The Pacific Northwest Forum
Volume II, Number 4, Pages 18-22
Fall, 1978

Flatboating on the Willamette

David Curran

At the time this article was written David Curran was teaching in Windsor, Colorado.


American History classes on the high school level have often been accused of being dull. Admittedly, I was getting that feeling while teaching high school in Philomath, Oregon, one recent winter. In the interest of injecting some excitement into the rest of the year I pondered what to do. It was my feeling that I wanted to get the students out of the classroom and involved in American History somehow. After a little thought and research I settled on building an authentic full scale model of some object in an era of American History. Lumber abounded in this area as a natural source of building materials. Philomath is located at the eastern fringe of the Oregon Coast range. There are three major producing lumber mills in the community. Through their benevolence our project had unlimited supplies of wood.

The class project was to build an authentic American river flatboat. It was the logical choice: it used a simple type of linear construction and demanded little technical skill to build. I presented the idea to all my American History classes and the kids were extremely enthusiastic. The plan was to build the flatboat in the school parking lot. After starting the construction we decided to float it down the Willamette River.

The role of the American flatboat in transportation is one of deep tradition in folklore. Many of the legends of the American riverboatmen undoubtedly were born on the decks of the flatboats. During various stages of our early westward movement the flatboat had made the rivers into highways. An 1820 survey estimated that there were about 50,000 miles of boatable waterways in the Mississippi river valley. From the 1790's to the advent of steam in the early 1800's the flatboat was a major form of transportation in the young West. The volume of trade and traffic reached considerable intensity at the height of the flatboat era. For example, between October 1810 and May 1811, over 1000 flatboats passed Louisville, Kentucky with goods heading for New Orleans. After unloading goods the flatboats were taken apart. The lumber was sold to build houses in New Orleans and for plank sidewalks. At various times during this period it was possible to walk on the Mississippi river for one mile at New Orleans, without getting wet, by stepping from flatboat to flatboat. After reaching New Orleans many flatboat men walked back to Ohio along the old Natchez Trail.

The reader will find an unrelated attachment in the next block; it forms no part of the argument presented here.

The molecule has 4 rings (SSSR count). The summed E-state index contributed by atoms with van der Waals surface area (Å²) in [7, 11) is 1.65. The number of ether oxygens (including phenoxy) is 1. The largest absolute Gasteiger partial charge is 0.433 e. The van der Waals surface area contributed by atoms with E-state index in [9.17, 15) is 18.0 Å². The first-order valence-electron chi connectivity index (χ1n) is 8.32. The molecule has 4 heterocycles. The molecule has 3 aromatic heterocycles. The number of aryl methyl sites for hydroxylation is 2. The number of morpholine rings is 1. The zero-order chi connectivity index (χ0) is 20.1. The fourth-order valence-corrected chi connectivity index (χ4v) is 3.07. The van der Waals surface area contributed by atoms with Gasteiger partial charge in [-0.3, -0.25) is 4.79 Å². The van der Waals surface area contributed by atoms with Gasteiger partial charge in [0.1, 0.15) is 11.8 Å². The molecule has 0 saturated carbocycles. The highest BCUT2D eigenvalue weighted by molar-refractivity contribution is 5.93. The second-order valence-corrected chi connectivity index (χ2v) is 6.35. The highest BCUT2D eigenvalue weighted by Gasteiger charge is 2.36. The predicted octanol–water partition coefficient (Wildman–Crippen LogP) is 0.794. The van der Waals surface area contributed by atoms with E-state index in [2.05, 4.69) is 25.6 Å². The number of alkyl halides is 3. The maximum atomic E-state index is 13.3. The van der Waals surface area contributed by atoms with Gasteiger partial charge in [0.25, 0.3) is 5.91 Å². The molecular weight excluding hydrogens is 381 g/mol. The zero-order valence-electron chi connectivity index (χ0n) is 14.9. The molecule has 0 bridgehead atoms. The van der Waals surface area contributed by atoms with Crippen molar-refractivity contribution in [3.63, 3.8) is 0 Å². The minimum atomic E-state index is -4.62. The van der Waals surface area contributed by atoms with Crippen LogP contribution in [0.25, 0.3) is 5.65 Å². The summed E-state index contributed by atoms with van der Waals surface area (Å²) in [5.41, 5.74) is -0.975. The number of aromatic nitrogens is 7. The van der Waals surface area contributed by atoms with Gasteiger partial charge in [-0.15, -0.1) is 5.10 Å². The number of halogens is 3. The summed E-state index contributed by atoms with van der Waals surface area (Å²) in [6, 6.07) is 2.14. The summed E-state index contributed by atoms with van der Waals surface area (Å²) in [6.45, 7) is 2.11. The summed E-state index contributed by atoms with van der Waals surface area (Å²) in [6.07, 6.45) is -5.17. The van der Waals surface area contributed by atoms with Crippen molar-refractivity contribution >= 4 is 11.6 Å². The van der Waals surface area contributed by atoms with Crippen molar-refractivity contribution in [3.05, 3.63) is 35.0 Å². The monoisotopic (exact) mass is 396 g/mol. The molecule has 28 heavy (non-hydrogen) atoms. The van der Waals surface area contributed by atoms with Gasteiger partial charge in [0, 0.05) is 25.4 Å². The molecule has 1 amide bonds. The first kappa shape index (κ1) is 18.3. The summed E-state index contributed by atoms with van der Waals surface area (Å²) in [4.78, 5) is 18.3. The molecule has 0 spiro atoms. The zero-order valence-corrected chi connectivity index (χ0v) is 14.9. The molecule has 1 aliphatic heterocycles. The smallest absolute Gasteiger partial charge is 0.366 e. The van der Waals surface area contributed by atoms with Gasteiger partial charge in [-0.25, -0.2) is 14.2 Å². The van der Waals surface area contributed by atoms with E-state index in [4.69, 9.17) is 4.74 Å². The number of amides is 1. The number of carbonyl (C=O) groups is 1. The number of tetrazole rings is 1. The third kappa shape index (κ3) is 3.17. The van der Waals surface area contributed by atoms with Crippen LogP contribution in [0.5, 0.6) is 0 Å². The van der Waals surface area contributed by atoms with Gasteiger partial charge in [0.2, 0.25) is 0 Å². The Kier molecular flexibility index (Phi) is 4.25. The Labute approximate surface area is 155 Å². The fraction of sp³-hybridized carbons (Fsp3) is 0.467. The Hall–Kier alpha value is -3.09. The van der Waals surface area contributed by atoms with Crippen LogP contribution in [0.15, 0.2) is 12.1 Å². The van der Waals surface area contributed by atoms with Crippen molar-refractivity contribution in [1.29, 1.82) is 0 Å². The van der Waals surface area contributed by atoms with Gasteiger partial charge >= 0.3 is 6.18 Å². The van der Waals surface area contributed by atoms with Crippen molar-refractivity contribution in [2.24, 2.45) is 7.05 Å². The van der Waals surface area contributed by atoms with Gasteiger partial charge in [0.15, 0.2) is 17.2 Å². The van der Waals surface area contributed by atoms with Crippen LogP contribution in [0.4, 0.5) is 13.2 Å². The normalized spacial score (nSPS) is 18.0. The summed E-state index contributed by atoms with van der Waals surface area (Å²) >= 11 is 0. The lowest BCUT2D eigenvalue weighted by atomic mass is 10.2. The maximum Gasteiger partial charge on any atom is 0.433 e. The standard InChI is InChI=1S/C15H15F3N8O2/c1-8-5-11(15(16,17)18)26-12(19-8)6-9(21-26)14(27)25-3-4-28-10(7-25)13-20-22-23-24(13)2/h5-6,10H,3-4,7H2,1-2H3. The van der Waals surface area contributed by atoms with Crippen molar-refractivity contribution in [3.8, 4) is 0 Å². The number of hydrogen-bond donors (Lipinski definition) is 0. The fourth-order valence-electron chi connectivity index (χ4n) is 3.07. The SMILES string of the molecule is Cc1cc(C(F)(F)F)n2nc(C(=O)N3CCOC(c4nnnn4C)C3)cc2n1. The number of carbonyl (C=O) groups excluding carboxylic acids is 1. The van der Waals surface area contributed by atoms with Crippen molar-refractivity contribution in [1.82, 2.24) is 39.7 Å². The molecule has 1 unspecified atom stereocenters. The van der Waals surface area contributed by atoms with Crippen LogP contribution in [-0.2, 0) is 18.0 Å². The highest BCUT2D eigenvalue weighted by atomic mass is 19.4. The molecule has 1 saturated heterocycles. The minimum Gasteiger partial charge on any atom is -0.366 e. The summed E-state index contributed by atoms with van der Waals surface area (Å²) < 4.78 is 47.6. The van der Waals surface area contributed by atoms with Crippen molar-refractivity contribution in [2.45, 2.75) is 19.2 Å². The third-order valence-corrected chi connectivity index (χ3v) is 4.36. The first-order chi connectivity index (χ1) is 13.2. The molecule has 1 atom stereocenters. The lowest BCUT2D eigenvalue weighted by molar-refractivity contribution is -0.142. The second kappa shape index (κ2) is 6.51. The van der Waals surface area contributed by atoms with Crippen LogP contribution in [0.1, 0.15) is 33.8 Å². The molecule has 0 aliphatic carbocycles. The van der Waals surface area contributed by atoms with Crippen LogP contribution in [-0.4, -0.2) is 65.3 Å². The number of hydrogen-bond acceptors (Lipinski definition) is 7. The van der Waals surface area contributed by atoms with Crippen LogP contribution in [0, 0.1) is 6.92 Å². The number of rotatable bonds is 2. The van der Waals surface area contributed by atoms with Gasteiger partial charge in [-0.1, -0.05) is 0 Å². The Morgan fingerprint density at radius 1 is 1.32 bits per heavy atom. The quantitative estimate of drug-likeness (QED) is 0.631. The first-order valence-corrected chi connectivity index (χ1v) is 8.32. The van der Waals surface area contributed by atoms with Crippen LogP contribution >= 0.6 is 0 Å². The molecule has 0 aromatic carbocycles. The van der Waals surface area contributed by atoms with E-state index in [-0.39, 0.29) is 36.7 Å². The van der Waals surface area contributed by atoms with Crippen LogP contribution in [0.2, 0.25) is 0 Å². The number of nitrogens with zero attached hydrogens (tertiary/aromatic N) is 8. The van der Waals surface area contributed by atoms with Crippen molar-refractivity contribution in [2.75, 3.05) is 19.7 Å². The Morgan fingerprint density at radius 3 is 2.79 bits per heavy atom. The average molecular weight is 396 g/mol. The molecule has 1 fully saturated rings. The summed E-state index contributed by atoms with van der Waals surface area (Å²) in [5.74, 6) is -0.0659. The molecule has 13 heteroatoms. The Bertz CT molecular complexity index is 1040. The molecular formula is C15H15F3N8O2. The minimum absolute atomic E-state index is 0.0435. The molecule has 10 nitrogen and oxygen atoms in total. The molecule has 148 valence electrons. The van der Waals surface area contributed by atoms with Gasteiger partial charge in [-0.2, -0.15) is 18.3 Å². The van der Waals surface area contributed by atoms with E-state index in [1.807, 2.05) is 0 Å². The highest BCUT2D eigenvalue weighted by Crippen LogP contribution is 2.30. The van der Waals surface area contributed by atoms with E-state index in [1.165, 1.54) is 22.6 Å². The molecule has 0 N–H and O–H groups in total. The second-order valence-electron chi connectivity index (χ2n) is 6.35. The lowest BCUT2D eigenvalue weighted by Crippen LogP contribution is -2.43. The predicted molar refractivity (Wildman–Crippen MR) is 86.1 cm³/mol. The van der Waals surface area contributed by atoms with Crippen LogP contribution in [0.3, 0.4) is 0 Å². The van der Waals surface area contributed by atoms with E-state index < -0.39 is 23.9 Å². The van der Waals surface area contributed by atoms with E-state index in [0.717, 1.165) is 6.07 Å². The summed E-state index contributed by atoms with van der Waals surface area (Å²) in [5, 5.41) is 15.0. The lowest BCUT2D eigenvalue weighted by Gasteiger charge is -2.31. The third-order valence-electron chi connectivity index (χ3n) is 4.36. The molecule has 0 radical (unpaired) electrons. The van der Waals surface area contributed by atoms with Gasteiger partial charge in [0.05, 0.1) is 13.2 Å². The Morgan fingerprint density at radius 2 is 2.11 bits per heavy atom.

The history of the flatboat in the Pacific Northwest is practically nonexistent. One writer mentions a flatboat being used as a ferry on the Willamette River between Oregon City and Portland. But by the time the Northwest was settled steamboats had usually replaced flatboats.

The flatboats were built with green timber and put together with wooden pegs. We used metal spikes for our 20th century version for the obvious reason of safety on the river. The 19th century flatboats ranged in size from 20 to 60 feet in length and 10 to 25 feet in width. Our student flatboat was 10 feet by 20 feet. The function of the flatboats varied. There were family boats, freight boats, store boats, blacksmith boats, and showboats. Navigation consisted of controlling the heavy craft with three long sweeps. These were simply poles with a board at the end of each.